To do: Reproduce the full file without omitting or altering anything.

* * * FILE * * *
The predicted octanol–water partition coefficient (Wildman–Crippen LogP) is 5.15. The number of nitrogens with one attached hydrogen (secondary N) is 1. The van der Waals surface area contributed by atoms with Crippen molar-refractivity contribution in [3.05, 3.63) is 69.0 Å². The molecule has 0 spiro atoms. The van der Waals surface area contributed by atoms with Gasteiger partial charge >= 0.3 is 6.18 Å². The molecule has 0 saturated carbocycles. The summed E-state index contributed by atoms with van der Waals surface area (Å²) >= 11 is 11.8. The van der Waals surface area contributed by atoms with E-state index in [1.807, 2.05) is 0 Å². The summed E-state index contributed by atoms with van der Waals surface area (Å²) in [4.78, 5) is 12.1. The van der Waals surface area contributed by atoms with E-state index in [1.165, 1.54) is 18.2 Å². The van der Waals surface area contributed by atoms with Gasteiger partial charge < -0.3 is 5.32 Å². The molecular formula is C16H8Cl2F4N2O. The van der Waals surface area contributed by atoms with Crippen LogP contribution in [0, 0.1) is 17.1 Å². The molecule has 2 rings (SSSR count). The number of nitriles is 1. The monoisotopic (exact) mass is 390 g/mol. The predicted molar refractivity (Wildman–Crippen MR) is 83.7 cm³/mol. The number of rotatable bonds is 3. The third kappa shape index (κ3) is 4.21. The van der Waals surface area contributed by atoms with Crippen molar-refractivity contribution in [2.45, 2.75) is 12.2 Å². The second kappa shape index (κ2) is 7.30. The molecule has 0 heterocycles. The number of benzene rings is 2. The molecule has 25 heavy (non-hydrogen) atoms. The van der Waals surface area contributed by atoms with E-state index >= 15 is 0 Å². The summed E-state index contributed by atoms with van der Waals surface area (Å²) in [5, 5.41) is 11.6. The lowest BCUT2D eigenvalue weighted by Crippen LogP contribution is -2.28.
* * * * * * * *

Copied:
The predicted octanol–water partition coefficient (Wildman–Crippen LogP) is 5.15. The number of nitrogens with one attached hydrogen (secondary N) is 1. The van der Waals surface area contributed by atoms with Crippen molar-refractivity contribution in [3.05, 3.63) is 69.0 Å². The molecule has 0 spiro atoms. The van der Waals surface area contributed by atoms with Gasteiger partial charge >= 0.3 is 6.18 Å². The molecule has 0 saturated carbocycles. The summed E-state index contributed by atoms with van der Waals surface area (Å²) >= 11 is 11.8. The van der Waals surface area contributed by atoms with E-state index in [1.807, 2.05) is 0 Å². The summed E-state index contributed by atoms with van der Waals surface area (Å²) in [4.78, 5) is 12.1. The van der Waals surface area contributed by atoms with E-state index in [1.165, 1.54) is 18.2 Å². The van der Waals surface area contributed by atoms with Gasteiger partial charge < -0.3 is 5.32 Å². The molecular formula is C16H8Cl2F4N2O. The van der Waals surface area contributed by atoms with Crippen LogP contribution in [0, 0.1) is 17.1 Å². The molecule has 2 rings (SSSR count). The number of nitriles is 1. The monoisotopic (exact) mass is 390 g/mol. The predicted molar refractivity (Wildman–Crippen MR) is 83.7 cm³/mol. The number of rotatable bonds is 3. The third kappa shape index (κ3) is 4.21. The van der Waals surface area contributed by atoms with Crippen molar-refractivity contribution in [2.45, 2.75) is 12.2 Å². The second kappa shape index (κ2) is 7.30. The molecule has 0 heterocycles. The number of benzene rings is 2. The molecule has 25 heavy (non-hydrogen) atoms. The van der Waals surface area contributed by atoms with E-state index >= 15 is 0 Å². The summed E-state index contributed by atoms with van der Waals surface area (Å²) in [5, 5.41) is 11.6. The lowest BCUT2D eigenvalue weighted by Crippen LogP contribution is -2.28.